(CN) – Los Angeles County will be required to appoint a committee to redraw its voting district lines after a battle with California over the implementation of 2016 legislation that pushed a new method of determining the electoral boundaries.
Senate Bill 958, penned by former Democratic state Senator Ricardo Lara and enacted in 2016, established an independent redistricting committee for Los Angeles County. Opponents of the bill, including Los Angeles County leaders who wish to retain control over district mapping, claim that the measure singles out the county and is unconstitutional.
The county sued the state but a trial court denied its petition seeking to declare the measure invalid and unconstitutional.
A three-judge panel of the Second Appellate District agreed Tuesday with the lower court’s ruling, finding that “there is a reasonable basis for the state to single out Los Angeles based on the county’s unique redistricting history, demographics, and geography.”
Writing for the majority, Judge Carl H. Moor pointed out that districting practices in Los Angeles County had a troubled past, including a history of racial discrimination.
“Los Angeles County has an acknowledged history of racial discrimination in the way its Board has drawn district boundaries in the past,” the 45-page lead opinion states. “Between 1959 and 1990, Los Angeles County’s redistricting efforts were marred by actions intended to ‘dilute the effect of the Hispanic vote in future elections and preserve incumbencies of the Anglo members of the Board of Supervisors.’”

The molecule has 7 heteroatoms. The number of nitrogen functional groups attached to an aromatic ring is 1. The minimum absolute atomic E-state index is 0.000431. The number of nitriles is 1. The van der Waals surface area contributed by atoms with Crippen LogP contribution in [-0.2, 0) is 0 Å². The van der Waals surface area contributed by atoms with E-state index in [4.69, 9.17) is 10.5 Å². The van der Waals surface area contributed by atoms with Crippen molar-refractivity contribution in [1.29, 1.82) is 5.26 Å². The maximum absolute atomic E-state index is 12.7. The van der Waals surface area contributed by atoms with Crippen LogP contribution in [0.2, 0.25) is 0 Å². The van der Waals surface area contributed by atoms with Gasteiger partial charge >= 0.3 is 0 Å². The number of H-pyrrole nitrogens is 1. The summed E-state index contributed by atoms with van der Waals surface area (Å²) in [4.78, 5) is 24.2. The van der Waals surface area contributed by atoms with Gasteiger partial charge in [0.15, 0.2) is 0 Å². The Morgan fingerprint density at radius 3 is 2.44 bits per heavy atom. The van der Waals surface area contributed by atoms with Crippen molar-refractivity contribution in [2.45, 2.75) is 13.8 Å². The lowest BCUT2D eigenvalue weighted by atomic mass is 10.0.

Presiding Justice Laurence Rubin joined the lead opinion, while Justice Lamar Baker concurred separately.
The county initially sued the state in 2017 after former Governor Jerry Brown signed the bill into law.
Before the implementation of SB 958, California counties did not have the authority to form independent redistricting commissions for boundaries.
SB 958 stipulates the creation of a 14-member commission at the end of each census. The members of the commission are chosen by county election officials. To qualify for the commission, applicants must fulfill a number of prerequisites including residency within the county and continual registration with the same political party, or unaffiliated, for the previous five years. Applicants must also have been voters in the last three statewide elections.